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High-Resolution Pressure Monitoring for Forcemains










Pipes that are buried underground are an important, but often overlooked, part of our infrastructure. However, when something goes wrong, such as a transient event or a leak, it can have serious consequences. Wouldn't it be nice to have a way to actively monitor our pipes and identify potential issues before they become major problems?

When dealing with wastewater, public health and the environment are always at the top of the list for a utility.  One issue that can occur in forcemain systems is the rapid movement of transient waves through the pipes, also known as water hammer.  These waves can travel at speeds of up to 4,500 fps depending on the type of pipe material. Ductile iron pipes have faster wave speeds, while PVC pipes have slower wave speeds. 

Another thing to consider is restricted flows with older pipes.  So as an example, if a rehab design of a lift station was calling for increased flow due to increased population, the forcemain itself would need to be analyzed.  If a designer tries to just increase flow rate through an existing forcemain, your pressures will more than likely go up as well.  One thing to be cautious of is that the energy in these pipes is proportional to the velocity through the pipe squared.  Simply put, if you go from 3fps to 6fps, you now have 4 times the potential energy.

Flat forcemains can be prone to various transient events.  It is important that forcemains are properly designed and installed to withstand transient events, as well as maintain system performances with the use of protective components such as proper check valves, air valves, surge-protection devices, and appropriate corrosion-resistant materials to prevent damage and ensure safe pipeline operation.

What happens at the lift station itself can be one thing, but what happens out in the forcemain can be a whole different story during a transient event.  Below is an example of a pump shut down with a high-resolution pressure monitoring device from Syrinix installed on the header discharge at the lift station.

Pressure Trace example 1

One of the many benefits to high-resolution pressure monitoring at the lift station is that it can give the design team the ability to calibrate a surge analysis for worst case scenario based on the actual field data, along with one pump or two pumps running which can also be identified within Syrinix's software, Radar.  High-resolution pressure monitoring can be used for trouble shooting on an existing project, or even conducted after startup of a new system to fully validate the design.  Fine tuning of a system can also benefit from this process as well.  In most cases, a power trip is the most critical scenario that generates the most extreme pressures in a system, especially with multiple pumps running. 

Below is a simulation of what could be happening out on the forcemain itself since this often goes unseen once a system is installed.  This animation is produced from KY Pipe which is a surge analysis software.  Analyzing forcemains and pipelines with a proper surge analysis is the preferred way to help mitigate potential issues.  Model calibration would be the final step to complete a true all systems go within the model itself.  On a forcemain specifically, the data captured in the field from a high-resolution pressure monitoring device will help calibrate the surge analysis.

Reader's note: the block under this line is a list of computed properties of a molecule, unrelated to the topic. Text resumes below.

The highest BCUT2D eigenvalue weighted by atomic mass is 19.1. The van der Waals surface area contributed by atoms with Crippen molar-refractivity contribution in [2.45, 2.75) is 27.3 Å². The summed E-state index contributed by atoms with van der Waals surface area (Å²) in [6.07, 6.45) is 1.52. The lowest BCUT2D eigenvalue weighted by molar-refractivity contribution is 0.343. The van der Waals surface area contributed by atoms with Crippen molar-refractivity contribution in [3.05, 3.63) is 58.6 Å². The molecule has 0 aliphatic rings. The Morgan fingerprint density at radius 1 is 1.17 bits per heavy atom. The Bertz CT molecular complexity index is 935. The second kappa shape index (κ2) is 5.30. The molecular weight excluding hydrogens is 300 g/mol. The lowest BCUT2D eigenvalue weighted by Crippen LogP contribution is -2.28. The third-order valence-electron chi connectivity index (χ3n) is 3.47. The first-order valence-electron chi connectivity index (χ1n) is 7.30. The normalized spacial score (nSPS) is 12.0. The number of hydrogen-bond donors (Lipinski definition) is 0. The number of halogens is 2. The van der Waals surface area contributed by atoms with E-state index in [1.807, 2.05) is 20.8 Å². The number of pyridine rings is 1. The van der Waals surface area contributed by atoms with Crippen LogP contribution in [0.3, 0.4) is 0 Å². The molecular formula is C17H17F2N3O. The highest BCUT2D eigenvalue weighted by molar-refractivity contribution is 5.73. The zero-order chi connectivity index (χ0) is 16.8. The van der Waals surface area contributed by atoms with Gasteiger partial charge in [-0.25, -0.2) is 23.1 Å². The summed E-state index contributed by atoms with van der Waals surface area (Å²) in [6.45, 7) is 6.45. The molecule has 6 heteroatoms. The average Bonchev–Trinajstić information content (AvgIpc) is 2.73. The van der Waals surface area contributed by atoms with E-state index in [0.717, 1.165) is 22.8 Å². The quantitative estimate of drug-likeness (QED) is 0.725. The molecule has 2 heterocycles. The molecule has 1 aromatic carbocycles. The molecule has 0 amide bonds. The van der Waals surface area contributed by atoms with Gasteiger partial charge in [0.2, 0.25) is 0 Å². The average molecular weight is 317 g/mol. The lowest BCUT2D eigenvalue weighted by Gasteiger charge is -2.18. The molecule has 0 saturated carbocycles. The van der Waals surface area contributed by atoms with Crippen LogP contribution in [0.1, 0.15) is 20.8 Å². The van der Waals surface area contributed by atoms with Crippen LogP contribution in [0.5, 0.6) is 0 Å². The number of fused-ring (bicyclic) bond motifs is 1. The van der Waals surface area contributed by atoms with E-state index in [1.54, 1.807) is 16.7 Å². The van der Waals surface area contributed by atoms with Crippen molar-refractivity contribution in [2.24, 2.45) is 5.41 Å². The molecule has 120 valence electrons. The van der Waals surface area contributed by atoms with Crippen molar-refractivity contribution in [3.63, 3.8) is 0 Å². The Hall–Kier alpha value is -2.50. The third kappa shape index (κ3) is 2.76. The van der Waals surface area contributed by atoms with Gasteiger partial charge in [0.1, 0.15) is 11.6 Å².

What do we do with all of this data you might ask, being collected at a rate of 128 times per second, 24/7?  The magic all happens within Radar.  Additional benefits of ongoing high-resolution pressure monitoring within Radar include identifying pipe breaks, pump performance problems, valve issues, blockages, and potential air pockets.  Radar is your second set of eyes with the algorithms running in the background.  Early detection is key and with a tool as such, you are able to take action much sooner than waiting for a call to come in or worse yet, days go by before anyone notices something.  Some examples of what can be seen or detected:

Check Valve Slam 👇

Check Valve Slam

Break Alert  👇

Break AlertBreak Alert 1

Low Delivery Pressure 👇

Low Delivery Pressure

Pump Performance Problems (possibly good pump / bad pump scenario) 👇

Pump Performance Problems - good pump bad pump

Suspected Air Pockets 👇

Suspected air pockets

There are many benefits to high-resolution pressure monitoring.  Bringing in additional data such as flow meters and pump run times overlaid with the high-resolution data within Radar is a game changer for a utility.  This ability can help you avoid costly fines, reduce the risk of pipe and pump failures, increase the lifespan of your assets, and improve energy efficiency. It can also help you identify breaks quickly, reducing the impact and repair costs, and optimize your capital expenditure for maintaining pressurized sewer networks.

In conclusion, monitoring the pressure in your forcemain systems with a high-resolution pressure monitor can help keep your systems running smoothly and efficiently.  If you are interested in learning more about forcemain monitoring, please visit our website at or

Perhaps you have an interest or need for your raw, reclaimed, or potable water system in lieu of a forcemain system.  There are may angles to discuss on this subject, including triangulation when coupled with GIS shapefiles.  Oh, the power of innovation, data, and working together as a team.   

Curious about having a surge analysis preformed or want to get pointed in the right direction?  Feel free to visit our surge analysis page to learn more.  Until next time, cheers!